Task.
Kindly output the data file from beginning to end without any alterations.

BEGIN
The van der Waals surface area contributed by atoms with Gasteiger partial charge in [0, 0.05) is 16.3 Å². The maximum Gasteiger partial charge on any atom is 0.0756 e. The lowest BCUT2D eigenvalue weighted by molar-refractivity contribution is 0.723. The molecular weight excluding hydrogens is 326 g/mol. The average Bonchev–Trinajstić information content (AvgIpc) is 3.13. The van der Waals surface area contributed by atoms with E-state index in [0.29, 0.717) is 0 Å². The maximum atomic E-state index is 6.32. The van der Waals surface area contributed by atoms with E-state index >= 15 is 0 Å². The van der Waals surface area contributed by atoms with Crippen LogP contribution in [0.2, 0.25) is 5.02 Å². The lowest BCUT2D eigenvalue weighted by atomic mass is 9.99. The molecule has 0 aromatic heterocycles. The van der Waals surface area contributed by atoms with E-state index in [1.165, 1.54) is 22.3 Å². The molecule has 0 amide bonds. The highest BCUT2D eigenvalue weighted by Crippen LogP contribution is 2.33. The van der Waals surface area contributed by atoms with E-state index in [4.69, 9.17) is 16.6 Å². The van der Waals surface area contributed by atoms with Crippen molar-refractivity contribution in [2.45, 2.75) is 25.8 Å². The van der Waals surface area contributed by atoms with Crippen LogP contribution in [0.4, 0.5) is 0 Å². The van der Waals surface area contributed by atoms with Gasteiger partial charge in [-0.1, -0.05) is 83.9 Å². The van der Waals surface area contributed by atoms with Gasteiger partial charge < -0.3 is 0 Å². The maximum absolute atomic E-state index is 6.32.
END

The van der Waals surface area contributed by atoms with Gasteiger partial charge in [0, 0.05) is 16.3 Å². The maximum Gasteiger partial charge on any atom is 0.0756 e. The lowest BCUT2D eigenvalue weighted by molar-refractivity contribution is 0.723. The molecular weight excluding hydrogens is 326 g/mol. The average Bonchev–Trinajstić information content (AvgIpc) is 3.13. The van der Waals surface area contributed by atoms with E-state index in [0.29, 0.717) is 0 Å². The maximum atomic E-state index is 6.32. The van der Waals surface area contributed by atoms with E-state index >= 15 is 0 Å². The van der Waals surface area contributed by atoms with Crippen LogP contribution in [0.2, 0.25) is 5.02 Å². The lowest BCUT2D eigenvalue weighted by atomic mass is 9.99. The molecule has 0 aromatic heterocycles. The van der Waals surface area contributed by atoms with E-state index in [1.165, 1.54) is 22.3 Å². The molecule has 0 amide bonds. The highest BCUT2D eigenvalue weighted by Crippen LogP contribution is 2.33. The van der Waals surface area contributed by atoms with E-state index in [4.69, 9.17) is 16.6 Å². The van der Waals surface area contributed by atoms with Crippen molar-refractivity contribution in [2.45, 2.75) is 25.8 Å². The van der Waals surface area contributed by atoms with Crippen LogP contribution in [0.4, 0.5) is 0 Å². The van der Waals surface area contributed by atoms with Gasteiger partial charge in [-0.1, -0.05) is 83.9 Å². The van der Waals surface area contributed by atoms with Gasteiger partial charge < -0.3 is 0 Å². The maximum absolute atomic E-state index is 6.32.